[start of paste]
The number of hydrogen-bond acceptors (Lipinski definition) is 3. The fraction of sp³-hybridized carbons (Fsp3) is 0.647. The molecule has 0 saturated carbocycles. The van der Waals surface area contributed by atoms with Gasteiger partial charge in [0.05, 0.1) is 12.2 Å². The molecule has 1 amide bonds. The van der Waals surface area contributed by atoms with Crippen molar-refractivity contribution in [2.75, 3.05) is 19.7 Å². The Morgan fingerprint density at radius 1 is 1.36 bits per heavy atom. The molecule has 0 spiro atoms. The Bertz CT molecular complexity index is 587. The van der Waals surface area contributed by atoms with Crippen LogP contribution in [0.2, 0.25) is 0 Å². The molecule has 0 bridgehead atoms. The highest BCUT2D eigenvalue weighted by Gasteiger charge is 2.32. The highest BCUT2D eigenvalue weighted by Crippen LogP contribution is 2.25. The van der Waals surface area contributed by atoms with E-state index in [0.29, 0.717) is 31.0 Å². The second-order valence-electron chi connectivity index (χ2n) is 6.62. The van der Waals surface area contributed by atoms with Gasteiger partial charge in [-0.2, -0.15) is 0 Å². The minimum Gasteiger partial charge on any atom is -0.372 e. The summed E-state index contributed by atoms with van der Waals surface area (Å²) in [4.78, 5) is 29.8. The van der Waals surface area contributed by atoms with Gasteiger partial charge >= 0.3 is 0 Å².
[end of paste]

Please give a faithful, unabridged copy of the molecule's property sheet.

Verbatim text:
The number of hydrogen-bond acceptors (Lipinski definition) is 3. The fraction of sp³-hybridized carbons (Fsp3) is 0.647. The molecule has 0 saturated carbocycles. The van der Waals surface area contributed by atoms with Gasteiger partial charge in [0.05, 0.1) is 12.2 Å². The molecule has 1 amide bonds. The van der Waals surface area contributed by atoms with Crippen molar-refractivity contribution in [2.75, 3.05) is 19.7 Å². The Morgan fingerprint density at radius 1 is 1.36 bits per heavy atom. The molecule has 0 spiro atoms. The Bertz CT molecular complexity index is 587. The van der Waals surface area contributed by atoms with Crippen LogP contribution in [0.2, 0.25) is 0 Å². The molecule has 0 bridgehead atoms. The highest BCUT2D eigenvalue weighted by Gasteiger charge is 2.32. The highest BCUT2D eigenvalue weighted by Crippen LogP contribution is 2.25. The van der Waals surface area contributed by atoms with E-state index in [0.29, 0.717) is 31.0 Å². The second-order valence-electron chi connectivity index (χ2n) is 6.62. The van der Waals surface area contributed by atoms with Gasteiger partial charge in [-0.2, -0.15) is 0 Å². The minimum Gasteiger partial charge on any atom is -0.372 e. The summed E-state index contributed by atoms with van der Waals surface area (Å²) in [4.78, 5) is 29.8. The van der Waals surface area contributed by atoms with Gasteiger partial charge >= 0.3 is 0 Å².